Theater Review: Martin McDonagh’s The Beauty Queen of Leenane at BAM

Martin McDonagh is best known for plays like The Pillowman and films like In Bruges, which mix over-the-top violence with laugh-out-loud banter. But he began his career writing very Irish plays about Ireland, starting with the first in his Leenane trilogy, The Beauty Queen of Leenane, a funny and crushing production of which is now at the BAM Harvey Theater (through February 5).

McDonagh famously drafted seven plays in nine months in 1994, which formed his entire oeuvre for the next decade (until his Oscar-winning short Six Shooter, in 2005). Since then, his work has dealt with other topics, especially the function of violence in art and society, but at first McDonagh’s Tarantino-reminiscent interest in the ways people hurt each other seemed pegged specifically to his heritage. (He was born and raised in London, but his parents were Irish immigrants who returned home after he was born.)

15 Famous Movie Psychopaths

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15 Famous Movie Psychopaths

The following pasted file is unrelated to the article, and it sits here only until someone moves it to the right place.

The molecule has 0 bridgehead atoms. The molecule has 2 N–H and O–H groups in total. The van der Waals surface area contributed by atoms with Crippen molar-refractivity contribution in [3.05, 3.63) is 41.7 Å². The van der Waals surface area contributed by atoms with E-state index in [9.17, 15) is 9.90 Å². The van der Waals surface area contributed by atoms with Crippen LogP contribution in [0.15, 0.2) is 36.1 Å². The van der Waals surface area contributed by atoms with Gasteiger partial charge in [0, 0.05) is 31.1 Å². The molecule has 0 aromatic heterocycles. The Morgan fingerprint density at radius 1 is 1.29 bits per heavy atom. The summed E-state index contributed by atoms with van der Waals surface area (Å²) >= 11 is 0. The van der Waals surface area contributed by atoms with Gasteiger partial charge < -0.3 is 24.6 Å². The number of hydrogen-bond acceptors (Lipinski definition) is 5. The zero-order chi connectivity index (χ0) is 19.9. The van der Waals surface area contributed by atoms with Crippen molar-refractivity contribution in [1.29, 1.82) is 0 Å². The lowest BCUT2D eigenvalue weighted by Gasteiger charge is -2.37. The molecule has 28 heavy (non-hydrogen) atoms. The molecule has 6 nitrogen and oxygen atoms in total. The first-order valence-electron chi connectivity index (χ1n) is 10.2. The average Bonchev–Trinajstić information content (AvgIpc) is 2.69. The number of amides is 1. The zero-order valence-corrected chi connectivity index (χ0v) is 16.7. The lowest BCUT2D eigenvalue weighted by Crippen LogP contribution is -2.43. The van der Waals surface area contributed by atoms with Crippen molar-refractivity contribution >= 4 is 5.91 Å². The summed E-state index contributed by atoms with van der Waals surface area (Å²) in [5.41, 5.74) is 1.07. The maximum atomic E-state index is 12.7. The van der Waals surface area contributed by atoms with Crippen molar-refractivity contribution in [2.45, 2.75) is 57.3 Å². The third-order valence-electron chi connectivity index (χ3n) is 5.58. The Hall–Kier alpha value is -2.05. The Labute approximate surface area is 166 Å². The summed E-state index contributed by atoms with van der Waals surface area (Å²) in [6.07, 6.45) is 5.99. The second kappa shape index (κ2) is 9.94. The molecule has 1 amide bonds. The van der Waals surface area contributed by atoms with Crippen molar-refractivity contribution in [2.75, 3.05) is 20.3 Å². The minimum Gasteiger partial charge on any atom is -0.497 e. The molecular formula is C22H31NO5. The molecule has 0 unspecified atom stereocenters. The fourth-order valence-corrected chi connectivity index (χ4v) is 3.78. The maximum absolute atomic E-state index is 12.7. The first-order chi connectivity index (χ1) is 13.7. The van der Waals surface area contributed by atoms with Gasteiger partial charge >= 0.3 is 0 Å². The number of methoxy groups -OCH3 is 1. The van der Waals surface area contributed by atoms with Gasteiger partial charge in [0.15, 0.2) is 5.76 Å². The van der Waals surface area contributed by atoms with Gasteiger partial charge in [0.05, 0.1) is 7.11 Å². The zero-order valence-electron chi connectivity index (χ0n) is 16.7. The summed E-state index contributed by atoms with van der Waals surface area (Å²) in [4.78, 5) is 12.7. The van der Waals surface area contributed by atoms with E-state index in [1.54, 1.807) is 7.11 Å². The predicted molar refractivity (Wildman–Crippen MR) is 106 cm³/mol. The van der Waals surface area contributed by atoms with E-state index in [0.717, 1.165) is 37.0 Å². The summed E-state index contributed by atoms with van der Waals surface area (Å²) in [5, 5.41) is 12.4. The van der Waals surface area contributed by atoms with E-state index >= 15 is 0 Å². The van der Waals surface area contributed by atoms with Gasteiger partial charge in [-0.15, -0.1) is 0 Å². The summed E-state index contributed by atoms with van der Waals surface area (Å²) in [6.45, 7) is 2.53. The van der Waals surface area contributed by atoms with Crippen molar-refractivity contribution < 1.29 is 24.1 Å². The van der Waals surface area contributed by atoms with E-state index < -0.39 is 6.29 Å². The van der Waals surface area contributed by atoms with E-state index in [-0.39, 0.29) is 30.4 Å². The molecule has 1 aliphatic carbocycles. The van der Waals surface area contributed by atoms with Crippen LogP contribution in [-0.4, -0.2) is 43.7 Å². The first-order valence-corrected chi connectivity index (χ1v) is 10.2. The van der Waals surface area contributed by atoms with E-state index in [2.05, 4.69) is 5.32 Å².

15 Famous Movie Psychopaths

In Bruges badass Martin McDonagh returns this weekend with Seven Psychopaths, the sophomore feature from the Irish multihyphenate and a good source for onscreen nutjobs. Colin Farrell leads the cast of not-quite-sane characters, who include two dognappers played by Sam Rockwell and Christopher Walken. Still, we’re thinking this new septet of psychos has nothing on the filmic crazies that have come before, particularly the lot we’ve assembled for this list. You could repeatedly scour cinema history and return with a new batch of lunatics every time. For now, here are 15 that linger strongly in the memory, a rogues gallery that runs the gamut from clingy patient to schizo serviceman.